Ragamuffin Angel

Free Ragamuffin Angel by Rita Bradshaw

Book: Ragamuffin Angel by Rita Bradshaw Read Free Book Online
Authors: Rita Bradshaw
Tags: Fiction, Sagas
hand to her chest as she gulped at the air for some moments before saying more slowly, ‘I have to.’  
    ‘You’re not well, lass,’ said Peggy pleadingly, her eyes on her daughter’s ashen face. ‘It’s only bin three weeks since the – since you were took bad, an’ Doctor Turnbull said –’  
    ‘Doctor Turnbull said a lot of things,’ Sadie interrupted wearily, ‘but we’ve only enough food for today an’ the coal an’ logs are all gone. You know how things are, Mam. Don’t make it worse.’  
    ‘Well, leave the bairns with me then. Don’t drag them along.’  
    ‘I’m goin’ with Mam. Larry can stay here but I’m goin’.’  
    Connie’s voice had been fierce but now Sadie lifted her hand for her daughter to stop. ‘You know full well why I’m takin’ ’em, Mam.’  
    ‘Aye, I do an’ all, an’ no good ever come out of blackmail.’  
    ‘That remains to be seen, but they’re comin’.’  
    ‘Eee, I don’t understand you no more. You’re me own, but I don’t understand you. Your da must be turnin’ in his grave with the shame you’ve brought down on our heads. I told you at the beginnin’ they never leave their wedded wives, now didn’t I? But you knew best.’  
    ‘He would have left her,’ said Sadie dully.  
    Connie hated it when her mam and grandma fought like this and they were doing it all the time now, her grandma’s voice low and bitter and her mam’s sort of dead sounding. Connie looked at them both before she turned to Larry who was sitting on the hard-wood saddle and said softly, ‘Come on, I’ll get your coat on.’ He nodded at her, scrambling down at once, but he didn’t speak. He hardly ever spoke, and when he did it was in a baby gibberish of his own devising, even though he was well past his second birthday. But he sensed how things had changed in the last few weeks, she was sure of that, and she’d noticed that more and more it was her he came to when he was tired or he’d hurt himself. And her mam was so thin and peaky. Beautiful still, she assured herself quickly in the next moment, as though the thought had been a criticism. Her mam was still the most beautiful person in the whole wide world and always would be, but she did look poorly.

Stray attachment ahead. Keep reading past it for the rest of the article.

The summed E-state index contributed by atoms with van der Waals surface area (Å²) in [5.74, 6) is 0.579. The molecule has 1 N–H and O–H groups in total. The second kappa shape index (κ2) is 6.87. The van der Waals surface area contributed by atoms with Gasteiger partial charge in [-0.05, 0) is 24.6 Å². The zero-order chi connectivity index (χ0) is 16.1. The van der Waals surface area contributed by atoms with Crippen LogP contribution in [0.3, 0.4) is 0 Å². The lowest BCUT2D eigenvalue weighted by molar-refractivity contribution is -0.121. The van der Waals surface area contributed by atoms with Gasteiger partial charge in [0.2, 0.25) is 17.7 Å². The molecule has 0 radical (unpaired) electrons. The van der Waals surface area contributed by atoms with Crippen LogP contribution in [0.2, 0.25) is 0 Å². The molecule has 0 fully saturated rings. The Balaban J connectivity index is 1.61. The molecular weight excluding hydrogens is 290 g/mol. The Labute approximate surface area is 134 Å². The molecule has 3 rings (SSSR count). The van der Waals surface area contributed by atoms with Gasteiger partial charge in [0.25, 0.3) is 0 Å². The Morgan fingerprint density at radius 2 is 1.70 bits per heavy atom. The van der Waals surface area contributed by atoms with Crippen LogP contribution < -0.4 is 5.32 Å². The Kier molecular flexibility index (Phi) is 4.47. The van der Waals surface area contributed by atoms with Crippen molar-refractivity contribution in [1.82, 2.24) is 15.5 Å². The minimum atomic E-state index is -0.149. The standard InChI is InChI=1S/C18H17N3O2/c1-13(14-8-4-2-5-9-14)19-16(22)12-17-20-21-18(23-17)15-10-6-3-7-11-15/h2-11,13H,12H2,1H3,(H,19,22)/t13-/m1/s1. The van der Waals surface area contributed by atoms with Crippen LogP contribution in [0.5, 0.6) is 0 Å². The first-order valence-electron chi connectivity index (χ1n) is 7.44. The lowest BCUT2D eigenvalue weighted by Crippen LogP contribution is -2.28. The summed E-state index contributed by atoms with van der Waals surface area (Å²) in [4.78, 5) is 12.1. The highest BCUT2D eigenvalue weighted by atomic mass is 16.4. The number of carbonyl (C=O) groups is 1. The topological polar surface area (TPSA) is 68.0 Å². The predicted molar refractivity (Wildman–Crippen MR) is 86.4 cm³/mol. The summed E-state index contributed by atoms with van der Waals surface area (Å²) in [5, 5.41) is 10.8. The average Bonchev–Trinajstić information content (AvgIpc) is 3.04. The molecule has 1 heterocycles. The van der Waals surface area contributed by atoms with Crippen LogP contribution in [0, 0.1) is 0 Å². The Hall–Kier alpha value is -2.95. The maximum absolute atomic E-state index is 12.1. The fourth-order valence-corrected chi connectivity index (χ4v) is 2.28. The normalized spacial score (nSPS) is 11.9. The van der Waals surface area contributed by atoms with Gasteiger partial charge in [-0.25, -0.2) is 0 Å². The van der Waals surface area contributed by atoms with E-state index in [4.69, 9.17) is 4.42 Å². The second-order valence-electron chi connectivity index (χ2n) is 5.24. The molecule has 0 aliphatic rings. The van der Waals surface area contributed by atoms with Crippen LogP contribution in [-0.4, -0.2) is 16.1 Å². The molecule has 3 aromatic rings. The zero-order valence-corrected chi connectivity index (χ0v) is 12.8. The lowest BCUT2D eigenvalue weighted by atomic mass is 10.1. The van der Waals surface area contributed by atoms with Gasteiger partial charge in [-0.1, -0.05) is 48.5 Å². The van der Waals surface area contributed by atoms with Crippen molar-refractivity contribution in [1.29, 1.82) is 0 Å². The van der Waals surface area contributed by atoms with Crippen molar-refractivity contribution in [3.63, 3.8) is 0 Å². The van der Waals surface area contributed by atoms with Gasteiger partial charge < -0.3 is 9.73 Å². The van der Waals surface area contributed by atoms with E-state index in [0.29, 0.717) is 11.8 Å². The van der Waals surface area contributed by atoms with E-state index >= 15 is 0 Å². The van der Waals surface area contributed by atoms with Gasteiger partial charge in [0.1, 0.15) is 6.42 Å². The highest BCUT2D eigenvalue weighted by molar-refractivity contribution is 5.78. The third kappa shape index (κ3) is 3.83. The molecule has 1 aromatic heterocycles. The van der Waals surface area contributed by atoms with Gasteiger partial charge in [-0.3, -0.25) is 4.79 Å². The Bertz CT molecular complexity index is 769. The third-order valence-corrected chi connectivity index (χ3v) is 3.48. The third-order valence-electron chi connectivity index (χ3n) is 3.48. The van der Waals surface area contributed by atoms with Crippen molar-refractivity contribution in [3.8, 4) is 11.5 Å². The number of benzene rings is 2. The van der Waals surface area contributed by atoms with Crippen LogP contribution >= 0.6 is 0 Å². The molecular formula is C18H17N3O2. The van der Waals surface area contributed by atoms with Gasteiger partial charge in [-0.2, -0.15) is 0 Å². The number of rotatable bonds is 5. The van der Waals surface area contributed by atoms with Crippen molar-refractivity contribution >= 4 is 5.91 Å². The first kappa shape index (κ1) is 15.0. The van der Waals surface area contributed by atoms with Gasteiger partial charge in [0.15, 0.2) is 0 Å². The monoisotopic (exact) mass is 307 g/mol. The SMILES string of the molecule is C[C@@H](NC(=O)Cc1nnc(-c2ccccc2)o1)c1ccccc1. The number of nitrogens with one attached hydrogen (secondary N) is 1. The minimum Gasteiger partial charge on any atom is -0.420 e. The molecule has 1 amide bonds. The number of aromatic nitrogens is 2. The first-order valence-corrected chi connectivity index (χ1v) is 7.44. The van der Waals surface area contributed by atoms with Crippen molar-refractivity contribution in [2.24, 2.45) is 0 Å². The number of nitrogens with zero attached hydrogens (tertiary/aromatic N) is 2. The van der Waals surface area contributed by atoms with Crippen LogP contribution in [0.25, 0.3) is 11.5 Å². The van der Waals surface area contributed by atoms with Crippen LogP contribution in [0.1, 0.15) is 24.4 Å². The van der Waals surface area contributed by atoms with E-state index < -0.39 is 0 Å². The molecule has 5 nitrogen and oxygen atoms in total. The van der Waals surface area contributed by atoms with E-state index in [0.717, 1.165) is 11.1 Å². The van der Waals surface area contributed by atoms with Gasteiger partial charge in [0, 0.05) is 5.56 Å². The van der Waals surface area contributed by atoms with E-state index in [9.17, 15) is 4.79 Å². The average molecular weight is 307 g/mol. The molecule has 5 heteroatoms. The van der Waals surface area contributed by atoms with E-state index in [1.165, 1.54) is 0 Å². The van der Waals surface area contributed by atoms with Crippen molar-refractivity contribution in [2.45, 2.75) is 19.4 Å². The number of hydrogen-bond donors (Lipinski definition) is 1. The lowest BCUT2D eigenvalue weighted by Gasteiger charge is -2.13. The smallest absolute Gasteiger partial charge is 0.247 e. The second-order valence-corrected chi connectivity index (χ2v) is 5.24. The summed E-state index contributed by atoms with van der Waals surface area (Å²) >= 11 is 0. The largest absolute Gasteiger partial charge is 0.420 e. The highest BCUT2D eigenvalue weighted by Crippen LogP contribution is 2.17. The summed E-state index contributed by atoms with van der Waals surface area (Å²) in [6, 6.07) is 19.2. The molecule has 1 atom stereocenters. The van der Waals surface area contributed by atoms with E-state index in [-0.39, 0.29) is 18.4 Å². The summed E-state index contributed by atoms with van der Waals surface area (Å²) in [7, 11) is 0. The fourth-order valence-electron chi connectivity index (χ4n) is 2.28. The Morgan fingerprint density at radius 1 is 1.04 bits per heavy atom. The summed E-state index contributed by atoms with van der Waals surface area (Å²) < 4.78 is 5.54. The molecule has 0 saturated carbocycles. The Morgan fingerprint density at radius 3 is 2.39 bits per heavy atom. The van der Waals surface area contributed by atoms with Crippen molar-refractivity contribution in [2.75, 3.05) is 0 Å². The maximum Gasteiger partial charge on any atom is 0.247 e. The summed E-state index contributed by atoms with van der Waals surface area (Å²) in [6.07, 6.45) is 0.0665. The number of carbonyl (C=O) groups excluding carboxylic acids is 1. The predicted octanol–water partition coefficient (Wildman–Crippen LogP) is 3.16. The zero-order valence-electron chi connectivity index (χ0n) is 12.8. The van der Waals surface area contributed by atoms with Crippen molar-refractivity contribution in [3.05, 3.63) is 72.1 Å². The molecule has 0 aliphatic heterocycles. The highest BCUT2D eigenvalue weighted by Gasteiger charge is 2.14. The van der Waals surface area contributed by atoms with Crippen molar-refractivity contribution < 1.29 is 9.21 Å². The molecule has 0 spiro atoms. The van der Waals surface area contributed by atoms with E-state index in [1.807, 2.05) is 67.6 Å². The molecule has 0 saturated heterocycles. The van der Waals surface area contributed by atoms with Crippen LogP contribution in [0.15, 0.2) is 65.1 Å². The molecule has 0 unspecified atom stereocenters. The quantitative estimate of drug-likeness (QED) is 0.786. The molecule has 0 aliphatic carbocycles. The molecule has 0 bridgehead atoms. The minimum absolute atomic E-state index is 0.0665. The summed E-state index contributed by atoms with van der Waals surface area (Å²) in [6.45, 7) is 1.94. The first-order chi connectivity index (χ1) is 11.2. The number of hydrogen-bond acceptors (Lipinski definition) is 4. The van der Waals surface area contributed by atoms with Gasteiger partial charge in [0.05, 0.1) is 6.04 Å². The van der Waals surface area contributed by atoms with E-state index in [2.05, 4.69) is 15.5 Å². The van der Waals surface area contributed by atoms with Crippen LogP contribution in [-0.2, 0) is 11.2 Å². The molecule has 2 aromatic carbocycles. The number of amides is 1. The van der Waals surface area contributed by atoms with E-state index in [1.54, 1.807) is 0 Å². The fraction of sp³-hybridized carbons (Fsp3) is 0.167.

There had been a thaw over the last week, a gradual thaw which meant the severe flooding of the year before had not been repeated, but still the ground outside the cottage was a quagmire. Walking became easier once they reached the road but already her mam was as white as a sheet and making little gasping noises with each breath.  
    ‘Give Larry to me, Mam. I’ll piggyback him.’  
    Connie looked up at her mother as she spoke and when Sadie made no reply, but simply stopped and positioned the toddler on to Connie’s small thin back, her anxiety increased.  
    Connie’s legs were aching long before they reached St Bede’s Terrace off Mowbray Road, but although she had stopped a few times and humped Larry up further on her back – even persuading the reluctant toddler to walk a little way once or twice – she said not a word of complaint. She liked the look of St Bede’s Terrace. It was a tidy street, and it had front gardens too, not like near her school.  
    The thought of school brought Connie nipping at her bottom lip. She had found, much to her surprise, that she’d missed not going to school over the last three weeks. It wasn’t like when she was on holiday, not with the other children still going, and now Ethel Miller would be crowing she was in front of her with her reading and she wouldn’t be top of the class any more. Normally her mam went on and on about how she had to go to school and be educated, but since that night when her mam had got sick she hadn’t mentioned her going back.  
    The memory of that night with all its attendant horror was held fast in her mind, and however much she tried to think about something else she only had to shut her eyes to experience it all again.

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